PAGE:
Every UN member state except for South Sudan,
Palau, and the Solomon Islands has signed
the Vienna Convention on Diplomatic Relations.
This sets out a number of laws on how embassies
Perhaps the most significant and well known
is Article 22—“The premises of the mission
shall be inviolable.”
Unless invited by the ambassador or their
government, any representative of the host
country’s government—be it a police officer,
government official, member of the military,
or even firefighter—cannot enter the embassy.
This, of course, is how Julian Assange stayed
in the Ecuadorian Embassy in London for seven
He entered in 2012 when he was wanted in the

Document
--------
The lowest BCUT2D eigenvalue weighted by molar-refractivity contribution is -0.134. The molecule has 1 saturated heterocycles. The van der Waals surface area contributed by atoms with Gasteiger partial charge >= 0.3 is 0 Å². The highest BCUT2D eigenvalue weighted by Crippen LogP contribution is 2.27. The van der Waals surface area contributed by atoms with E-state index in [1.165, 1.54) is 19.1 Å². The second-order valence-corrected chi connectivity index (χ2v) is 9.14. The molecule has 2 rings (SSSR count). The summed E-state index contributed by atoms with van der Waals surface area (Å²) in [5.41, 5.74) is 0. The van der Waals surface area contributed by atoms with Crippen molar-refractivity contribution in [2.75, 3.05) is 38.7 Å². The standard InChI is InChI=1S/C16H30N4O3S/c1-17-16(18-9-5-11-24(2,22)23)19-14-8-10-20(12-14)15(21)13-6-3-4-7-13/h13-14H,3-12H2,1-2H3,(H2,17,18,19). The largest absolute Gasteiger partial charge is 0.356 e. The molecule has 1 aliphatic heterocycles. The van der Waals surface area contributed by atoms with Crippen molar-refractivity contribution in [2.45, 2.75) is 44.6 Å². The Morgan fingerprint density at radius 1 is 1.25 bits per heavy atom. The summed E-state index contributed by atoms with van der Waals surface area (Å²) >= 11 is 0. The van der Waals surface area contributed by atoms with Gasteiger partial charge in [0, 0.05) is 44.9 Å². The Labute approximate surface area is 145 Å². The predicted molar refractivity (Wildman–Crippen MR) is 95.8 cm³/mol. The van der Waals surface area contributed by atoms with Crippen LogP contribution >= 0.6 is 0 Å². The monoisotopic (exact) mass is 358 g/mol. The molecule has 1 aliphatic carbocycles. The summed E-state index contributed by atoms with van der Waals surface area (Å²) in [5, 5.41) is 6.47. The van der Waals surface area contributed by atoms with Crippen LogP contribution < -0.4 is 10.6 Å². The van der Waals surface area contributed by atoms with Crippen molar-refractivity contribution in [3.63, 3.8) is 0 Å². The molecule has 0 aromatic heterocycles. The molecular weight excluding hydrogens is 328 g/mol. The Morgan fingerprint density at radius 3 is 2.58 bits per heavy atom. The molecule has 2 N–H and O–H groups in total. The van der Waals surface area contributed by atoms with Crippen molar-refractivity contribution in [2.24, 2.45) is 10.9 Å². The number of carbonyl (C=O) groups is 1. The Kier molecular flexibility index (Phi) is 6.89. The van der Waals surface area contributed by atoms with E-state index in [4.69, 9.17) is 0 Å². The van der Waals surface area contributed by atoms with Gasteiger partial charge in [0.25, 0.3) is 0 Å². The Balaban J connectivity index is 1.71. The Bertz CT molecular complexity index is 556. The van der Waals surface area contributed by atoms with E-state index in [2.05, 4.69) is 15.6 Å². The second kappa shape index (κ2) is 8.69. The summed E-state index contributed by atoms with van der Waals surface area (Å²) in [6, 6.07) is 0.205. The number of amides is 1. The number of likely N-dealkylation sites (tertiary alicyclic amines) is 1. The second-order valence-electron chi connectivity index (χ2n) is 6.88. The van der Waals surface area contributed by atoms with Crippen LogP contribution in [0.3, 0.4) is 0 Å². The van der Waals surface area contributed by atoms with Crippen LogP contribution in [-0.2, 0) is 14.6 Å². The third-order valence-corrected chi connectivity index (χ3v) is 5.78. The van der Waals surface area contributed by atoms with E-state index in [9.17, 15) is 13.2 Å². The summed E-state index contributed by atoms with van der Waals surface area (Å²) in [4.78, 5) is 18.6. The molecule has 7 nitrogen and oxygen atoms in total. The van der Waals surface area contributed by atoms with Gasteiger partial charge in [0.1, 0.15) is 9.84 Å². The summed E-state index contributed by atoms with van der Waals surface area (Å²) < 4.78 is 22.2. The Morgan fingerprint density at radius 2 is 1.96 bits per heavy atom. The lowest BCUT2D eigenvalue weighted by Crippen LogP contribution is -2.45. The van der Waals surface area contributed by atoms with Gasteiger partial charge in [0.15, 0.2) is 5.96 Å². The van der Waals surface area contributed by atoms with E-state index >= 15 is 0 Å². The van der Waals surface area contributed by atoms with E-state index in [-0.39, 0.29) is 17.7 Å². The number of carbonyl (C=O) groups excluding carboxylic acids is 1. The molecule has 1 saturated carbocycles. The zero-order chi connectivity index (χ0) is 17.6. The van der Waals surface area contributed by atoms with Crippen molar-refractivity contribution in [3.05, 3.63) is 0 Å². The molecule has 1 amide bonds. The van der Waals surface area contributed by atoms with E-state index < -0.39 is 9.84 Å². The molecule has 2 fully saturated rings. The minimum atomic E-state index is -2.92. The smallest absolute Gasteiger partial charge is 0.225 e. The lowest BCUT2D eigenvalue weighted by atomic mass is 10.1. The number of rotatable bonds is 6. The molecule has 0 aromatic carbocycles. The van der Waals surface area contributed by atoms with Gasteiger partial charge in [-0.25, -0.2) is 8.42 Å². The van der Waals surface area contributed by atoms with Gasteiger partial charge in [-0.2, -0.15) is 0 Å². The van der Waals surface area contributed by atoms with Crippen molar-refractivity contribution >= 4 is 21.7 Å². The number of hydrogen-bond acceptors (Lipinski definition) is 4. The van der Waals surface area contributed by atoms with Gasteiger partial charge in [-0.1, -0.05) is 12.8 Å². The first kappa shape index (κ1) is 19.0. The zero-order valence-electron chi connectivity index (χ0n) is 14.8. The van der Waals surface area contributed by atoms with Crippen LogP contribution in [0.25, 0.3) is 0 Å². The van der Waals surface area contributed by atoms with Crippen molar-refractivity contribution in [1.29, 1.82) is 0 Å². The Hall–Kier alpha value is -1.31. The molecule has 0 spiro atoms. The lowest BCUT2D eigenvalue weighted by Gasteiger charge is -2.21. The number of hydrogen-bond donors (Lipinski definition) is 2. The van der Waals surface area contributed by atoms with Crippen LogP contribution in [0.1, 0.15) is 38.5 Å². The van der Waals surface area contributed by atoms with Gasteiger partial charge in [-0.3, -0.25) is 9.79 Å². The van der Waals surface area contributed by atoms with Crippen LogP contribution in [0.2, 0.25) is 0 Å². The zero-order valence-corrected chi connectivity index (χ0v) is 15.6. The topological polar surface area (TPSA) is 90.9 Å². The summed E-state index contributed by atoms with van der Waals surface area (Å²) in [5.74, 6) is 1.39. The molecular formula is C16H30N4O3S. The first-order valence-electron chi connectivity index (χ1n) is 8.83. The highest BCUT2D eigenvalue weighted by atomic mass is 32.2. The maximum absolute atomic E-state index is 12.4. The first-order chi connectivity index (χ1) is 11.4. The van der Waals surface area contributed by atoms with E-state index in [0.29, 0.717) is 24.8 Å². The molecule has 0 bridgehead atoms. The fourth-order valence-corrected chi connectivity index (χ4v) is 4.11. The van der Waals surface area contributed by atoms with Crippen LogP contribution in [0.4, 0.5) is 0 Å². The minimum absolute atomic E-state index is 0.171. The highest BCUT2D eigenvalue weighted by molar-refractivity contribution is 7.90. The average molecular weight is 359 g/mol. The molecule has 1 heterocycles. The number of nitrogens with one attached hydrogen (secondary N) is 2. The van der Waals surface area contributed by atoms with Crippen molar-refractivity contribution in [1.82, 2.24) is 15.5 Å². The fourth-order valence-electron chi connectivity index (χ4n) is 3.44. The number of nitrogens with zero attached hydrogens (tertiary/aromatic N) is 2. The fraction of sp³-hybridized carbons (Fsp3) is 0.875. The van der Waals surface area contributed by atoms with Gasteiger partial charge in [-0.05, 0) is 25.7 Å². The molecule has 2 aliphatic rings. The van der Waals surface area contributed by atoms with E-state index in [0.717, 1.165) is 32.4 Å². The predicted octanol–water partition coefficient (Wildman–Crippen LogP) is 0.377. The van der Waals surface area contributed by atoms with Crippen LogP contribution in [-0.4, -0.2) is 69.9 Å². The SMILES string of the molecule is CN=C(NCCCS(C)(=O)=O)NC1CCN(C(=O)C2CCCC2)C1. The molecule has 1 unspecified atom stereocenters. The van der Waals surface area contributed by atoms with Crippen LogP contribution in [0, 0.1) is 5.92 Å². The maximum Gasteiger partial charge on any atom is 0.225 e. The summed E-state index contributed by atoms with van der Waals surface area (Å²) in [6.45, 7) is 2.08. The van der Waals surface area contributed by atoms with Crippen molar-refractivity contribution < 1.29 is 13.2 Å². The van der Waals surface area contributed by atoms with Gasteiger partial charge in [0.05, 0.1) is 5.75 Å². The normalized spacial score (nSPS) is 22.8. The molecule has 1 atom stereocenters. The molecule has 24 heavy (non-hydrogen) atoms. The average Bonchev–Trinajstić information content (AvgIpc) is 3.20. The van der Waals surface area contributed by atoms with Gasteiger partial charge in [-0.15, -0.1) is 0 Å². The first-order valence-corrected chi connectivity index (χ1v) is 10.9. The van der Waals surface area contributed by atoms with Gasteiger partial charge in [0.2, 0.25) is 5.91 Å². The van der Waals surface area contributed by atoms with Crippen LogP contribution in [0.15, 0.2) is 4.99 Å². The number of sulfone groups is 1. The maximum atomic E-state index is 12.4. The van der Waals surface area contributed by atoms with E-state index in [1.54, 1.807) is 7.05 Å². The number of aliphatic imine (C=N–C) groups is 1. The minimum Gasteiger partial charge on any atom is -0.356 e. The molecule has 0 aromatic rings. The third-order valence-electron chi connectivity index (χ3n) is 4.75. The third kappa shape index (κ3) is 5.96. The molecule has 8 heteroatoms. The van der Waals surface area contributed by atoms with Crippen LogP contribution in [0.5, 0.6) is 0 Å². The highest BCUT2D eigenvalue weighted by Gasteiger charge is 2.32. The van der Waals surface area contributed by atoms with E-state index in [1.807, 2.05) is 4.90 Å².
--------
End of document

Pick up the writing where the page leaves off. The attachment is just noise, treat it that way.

UK for extradition to and subsequent arrest
Assange stayed in the embassy while his request
for Ecuadorian political asylum was reviewed
and, once it was granted, normally the next
step would be to go to Ecuador.
Outside the embassy, though, waited British
police and so he would therefore have been
arrested if he ever left.
In the end, though, after seven years inside,
it was the British police that arrested Assange
as the Ecuadorians decided Assange had overstayed
his welcome and invited the police inside.
The Vienna convention also lays out a few
other important rules for embassies—the
diplomats and the embassy are exempt from
all taxes in the host country; the diplomats
are allowed free movement around the host
country; an embassy can have diplomatic couriers
carrying diplomatic bags which cannot be seized
or searched; diplomats are granted diplomatic
immunity; the residences of diplomats are
also treated as an extension of the embassy
and cannot be entered without permission;
diplomats cannot work or earn a profit when